On the second episode of Season 2 of The Apprentice, (NBC, Sept. 16, 2004), the Boardroom scene raised some real issues. In Season 2, Trump made a rule that the team leader of a winning team would be exempt from firing next week. Bradford was in that position in the Boardroom and offered to waive that right. Trump called that an “impulsive, stupid, life-threatening decision that could destroy a company instantaneously” if made by one of his executives. So Bradford got the “you’re fired!”  This is a real weird rank and yank. (This is despite the tact that Bradford was, by Trump’s admission, the “best” in the room.) But didn’t Bradford have the “right” to negotiated his own future on his own? Maybe, but this sounds like the “rebuttable presumption” problem that will come up later with gays in the military. Bradford made a provocative statement to advance what he perceived to be his own moral agenda. But his statement creates a presumption of disloyalty to the Trump Organization. Bradford, if in a pinch, might put his own political or social agenda over the welfare of his employer and its stakeholders. A corporate officer does not get to do that, a notion that I talk about elsewhere in my books and websites as “conflict of interest.” Of course, corporate officers do this, but they can’t say that they will.  In an eerie way, this has the psychological nature of my own provocative statement to the Dean on Men at William and Mary in 1961.

18b Here’s another gig about all this. The first episode of TheWB’s Smallville, Season 1 Pilot, which features the 9-11-like meteor shower and was aired first about a month after 9-11, features a sequence where teenage Clark Kent is “crucified” on a scarecrow for not being part of the football team (also for being seen with Lana), and there is a flashback with another character who had been going through the scarecrow “tribunal” in 1989 when the meteor shower started. The incident draws from other current incidents, including Matthew Shepard, perhaps, as well as Columbine. But the writers appear to be making the point that “different” high school students are sometimes hazed for not playing group sports, especially football, and that the practice is still a problem, related to bullying, today. (Almost the very first image after the strapping teenager Clark appears in the Pilot is the permission slip for football that his father refuses to sign, to protect his “secret,” and Clark doesn’t want high school to be a “complete disaster.” I am not aware if this appears in the Marvel comics.) That did not happen to me at all at Washington-Lee, as “nerds” were also valued in the Cold War environment, but when I got to William and Mary with a mixture of more rural students, my situation was indeed different. One morning shortly after the Tribunals which I had skipped, a football player, in half-length jerseys with shaved legs, approached me in the cafeteria at breakfast and taunted me for not playing sports. So this does happen. How much did this sports thing contribute towards what would happen later with my “confession” (of latent homosexuality to the Dean of Men) and expulsion?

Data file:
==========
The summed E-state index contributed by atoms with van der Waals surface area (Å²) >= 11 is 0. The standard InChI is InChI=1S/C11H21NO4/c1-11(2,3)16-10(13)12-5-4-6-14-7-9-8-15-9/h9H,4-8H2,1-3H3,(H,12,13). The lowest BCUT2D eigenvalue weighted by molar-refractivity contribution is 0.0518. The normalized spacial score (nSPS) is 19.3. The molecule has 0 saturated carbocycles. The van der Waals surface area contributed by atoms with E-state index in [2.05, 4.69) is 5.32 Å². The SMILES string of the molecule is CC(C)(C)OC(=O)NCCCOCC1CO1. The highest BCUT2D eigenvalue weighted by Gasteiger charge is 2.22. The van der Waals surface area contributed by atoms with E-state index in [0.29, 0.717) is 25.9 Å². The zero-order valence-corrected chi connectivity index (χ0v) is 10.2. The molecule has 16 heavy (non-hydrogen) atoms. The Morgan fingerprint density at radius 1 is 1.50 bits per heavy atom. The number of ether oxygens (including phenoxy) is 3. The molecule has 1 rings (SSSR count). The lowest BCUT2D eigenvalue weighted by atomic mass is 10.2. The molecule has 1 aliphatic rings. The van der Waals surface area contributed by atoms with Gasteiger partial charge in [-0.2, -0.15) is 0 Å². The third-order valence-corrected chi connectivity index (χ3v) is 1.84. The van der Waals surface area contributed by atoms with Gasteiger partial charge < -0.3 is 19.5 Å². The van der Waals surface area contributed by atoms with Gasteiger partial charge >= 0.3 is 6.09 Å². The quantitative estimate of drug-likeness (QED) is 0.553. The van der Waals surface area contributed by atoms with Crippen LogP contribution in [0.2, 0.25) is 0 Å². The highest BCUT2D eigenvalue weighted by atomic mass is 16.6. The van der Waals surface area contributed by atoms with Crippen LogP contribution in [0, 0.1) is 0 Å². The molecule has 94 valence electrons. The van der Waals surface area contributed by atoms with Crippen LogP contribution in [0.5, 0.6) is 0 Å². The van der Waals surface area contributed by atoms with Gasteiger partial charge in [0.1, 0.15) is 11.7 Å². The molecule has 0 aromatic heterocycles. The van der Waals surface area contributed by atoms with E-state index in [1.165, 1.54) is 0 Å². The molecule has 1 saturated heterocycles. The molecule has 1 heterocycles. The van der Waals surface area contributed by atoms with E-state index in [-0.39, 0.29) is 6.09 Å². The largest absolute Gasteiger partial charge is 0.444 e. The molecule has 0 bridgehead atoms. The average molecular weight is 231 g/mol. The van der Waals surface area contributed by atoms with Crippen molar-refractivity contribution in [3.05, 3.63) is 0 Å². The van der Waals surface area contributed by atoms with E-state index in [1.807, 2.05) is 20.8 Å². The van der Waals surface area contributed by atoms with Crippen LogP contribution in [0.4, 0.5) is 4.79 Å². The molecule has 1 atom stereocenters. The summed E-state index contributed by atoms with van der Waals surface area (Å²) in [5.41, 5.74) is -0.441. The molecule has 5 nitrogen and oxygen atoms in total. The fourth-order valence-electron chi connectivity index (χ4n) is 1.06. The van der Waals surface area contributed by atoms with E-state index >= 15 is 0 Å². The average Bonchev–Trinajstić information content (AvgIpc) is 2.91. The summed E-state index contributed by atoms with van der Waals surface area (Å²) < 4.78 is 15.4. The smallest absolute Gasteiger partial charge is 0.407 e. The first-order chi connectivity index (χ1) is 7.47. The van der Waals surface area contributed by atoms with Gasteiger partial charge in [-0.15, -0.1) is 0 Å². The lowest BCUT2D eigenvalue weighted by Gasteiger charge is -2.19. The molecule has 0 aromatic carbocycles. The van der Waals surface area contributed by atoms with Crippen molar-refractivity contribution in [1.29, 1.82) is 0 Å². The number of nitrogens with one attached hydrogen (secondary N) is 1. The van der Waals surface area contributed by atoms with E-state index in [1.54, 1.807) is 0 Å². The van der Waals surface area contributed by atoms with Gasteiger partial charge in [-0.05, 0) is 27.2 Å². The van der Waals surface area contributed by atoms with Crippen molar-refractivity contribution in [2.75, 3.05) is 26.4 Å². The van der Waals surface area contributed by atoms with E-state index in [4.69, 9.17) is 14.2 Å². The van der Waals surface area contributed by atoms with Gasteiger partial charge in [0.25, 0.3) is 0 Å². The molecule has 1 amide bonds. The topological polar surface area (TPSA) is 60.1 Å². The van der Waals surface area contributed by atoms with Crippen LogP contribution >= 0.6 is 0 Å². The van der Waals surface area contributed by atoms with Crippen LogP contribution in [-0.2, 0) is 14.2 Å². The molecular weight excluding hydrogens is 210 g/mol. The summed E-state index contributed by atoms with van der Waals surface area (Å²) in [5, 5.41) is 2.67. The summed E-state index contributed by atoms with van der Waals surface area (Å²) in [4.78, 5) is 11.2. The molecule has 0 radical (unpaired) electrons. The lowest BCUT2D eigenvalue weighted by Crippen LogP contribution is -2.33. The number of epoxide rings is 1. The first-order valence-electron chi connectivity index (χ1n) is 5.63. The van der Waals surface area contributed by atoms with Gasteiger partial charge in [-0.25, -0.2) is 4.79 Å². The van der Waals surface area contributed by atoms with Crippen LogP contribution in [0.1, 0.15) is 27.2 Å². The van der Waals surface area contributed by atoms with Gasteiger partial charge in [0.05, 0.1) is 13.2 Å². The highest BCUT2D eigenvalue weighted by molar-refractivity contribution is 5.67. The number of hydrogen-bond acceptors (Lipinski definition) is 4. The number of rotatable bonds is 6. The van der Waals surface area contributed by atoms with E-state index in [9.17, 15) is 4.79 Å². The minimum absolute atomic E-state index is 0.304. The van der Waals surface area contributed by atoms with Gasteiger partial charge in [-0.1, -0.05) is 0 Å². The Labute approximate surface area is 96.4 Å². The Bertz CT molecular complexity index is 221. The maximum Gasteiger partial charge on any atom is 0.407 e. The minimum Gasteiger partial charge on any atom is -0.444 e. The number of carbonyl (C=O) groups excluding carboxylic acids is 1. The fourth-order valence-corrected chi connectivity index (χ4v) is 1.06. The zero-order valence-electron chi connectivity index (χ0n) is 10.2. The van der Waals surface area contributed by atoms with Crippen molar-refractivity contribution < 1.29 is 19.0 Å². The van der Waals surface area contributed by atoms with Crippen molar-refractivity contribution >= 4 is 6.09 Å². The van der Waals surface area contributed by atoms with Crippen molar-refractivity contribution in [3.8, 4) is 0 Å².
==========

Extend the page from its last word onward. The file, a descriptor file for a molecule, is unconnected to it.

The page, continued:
So it goes on. On “Smallville,” Clark Kent’s spaceship laser-burns his chest, disfiguring it with the S-scar that rather looks like keloids; Warner Brothers follows with “Elimidate,” where on one episode the girl offers to let one of the male contestants have sex with her only if he will shave his chest, and he retorts, “Real men have hairy chests,” and insists that she love him as he is.

18c, Pg. 28, pr. 7. But my parents did pay my way through George Washington (in 1965 $800 a semester tuition was considered a lot of money), and I never personally faced the student loan problem.

18d.  In a debate called “The Connection” on National Public Radio on December 20, 1999, Charles Moskos (in debating the military “don’t ask don’t tell” policy) suggested that practically all universities with dorms (including his own Northwestern) will separate (put in separate rooms) gay and straight students when the individual students express discomfort. This was not available to me though at William and Mary in 1961. The web site is http://www.gaymilitary.ucsb.edu/, look at the “Press Center.”